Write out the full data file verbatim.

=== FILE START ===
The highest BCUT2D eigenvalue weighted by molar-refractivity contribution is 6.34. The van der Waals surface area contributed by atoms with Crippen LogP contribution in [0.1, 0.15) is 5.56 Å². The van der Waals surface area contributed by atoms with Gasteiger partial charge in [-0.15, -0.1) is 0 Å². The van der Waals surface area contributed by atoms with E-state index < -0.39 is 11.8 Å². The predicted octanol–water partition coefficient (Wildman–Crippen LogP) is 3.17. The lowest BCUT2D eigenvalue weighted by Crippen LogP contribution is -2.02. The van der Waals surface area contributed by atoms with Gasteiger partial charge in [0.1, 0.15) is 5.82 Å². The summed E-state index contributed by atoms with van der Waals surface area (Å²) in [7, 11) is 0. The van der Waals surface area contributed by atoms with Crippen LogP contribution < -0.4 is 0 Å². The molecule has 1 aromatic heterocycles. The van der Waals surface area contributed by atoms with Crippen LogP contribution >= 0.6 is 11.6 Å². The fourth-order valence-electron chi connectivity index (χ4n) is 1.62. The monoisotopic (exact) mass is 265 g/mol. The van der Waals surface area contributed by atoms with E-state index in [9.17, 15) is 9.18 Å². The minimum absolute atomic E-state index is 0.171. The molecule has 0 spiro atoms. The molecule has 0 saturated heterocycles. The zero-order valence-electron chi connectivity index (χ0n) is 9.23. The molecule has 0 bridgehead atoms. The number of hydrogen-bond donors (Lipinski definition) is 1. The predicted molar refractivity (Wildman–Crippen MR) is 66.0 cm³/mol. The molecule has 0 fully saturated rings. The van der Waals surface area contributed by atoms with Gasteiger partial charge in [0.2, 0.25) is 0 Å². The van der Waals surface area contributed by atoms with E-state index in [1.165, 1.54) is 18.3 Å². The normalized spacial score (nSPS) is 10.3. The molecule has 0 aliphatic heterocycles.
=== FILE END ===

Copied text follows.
The highest BCUT2D eigenvalue weighted by molar-refractivity contribution is 6.34. The van der Waals surface area contributed by atoms with Crippen LogP contribution in [0.1, 0.15) is 5.56 Å². The van der Waals surface area contributed by atoms with Gasteiger partial charge in [-0.15, -0.1) is 0 Å². The van der Waals surface area contributed by atoms with E-state index < -0.39 is 11.8 Å². The predicted octanol–water partition coefficient (Wildman–Crippen LogP) is 3.17. The lowest BCUT2D eigenvalue weighted by Crippen LogP contribution is -2.02. The van der Waals surface area contributed by atoms with Gasteiger partial charge in [0.1, 0.15) is 5.82 Å². The summed E-state index contributed by atoms with van der Waals surface area (Å²) in [7, 11) is 0. The van der Waals surface area contributed by atoms with Crippen LogP contribution < -0.4 is 0 Å². The molecule has 1 aromatic heterocycles. The van der Waals surface area contributed by atoms with Crippen LogP contribution >= 0.6 is 11.6 Å². The fourth-order valence-electron chi connectivity index (χ4n) is 1.62. The monoisotopic (exact) mass is 265 g/mol. The van der Waals surface area contributed by atoms with E-state index in [9.17, 15) is 9.18 Å². The minimum absolute atomic E-state index is 0.171. The molecule has 0 spiro atoms. The molecule has 0 saturated heterocycles. The zero-order valence-electron chi connectivity index (χ0n) is 9.23. The molecule has 0 bridgehead atoms. The number of hydrogen-bond donors (Lipinski definition) is 1. The predicted molar refractivity (Wildman–Crippen MR) is 66.0 cm³/mol. The molecule has 0 fully saturated rings. The van der Waals surface area contributed by atoms with Gasteiger partial charge in [0.2, 0.25) is 0 Å². The van der Waals surface area contributed by atoms with E-state index in [1.165, 1.54) is 18.3 Å². The normalized spacial score (nSPS) is 10.3. The molecule has 0 aliphatic heterocycles.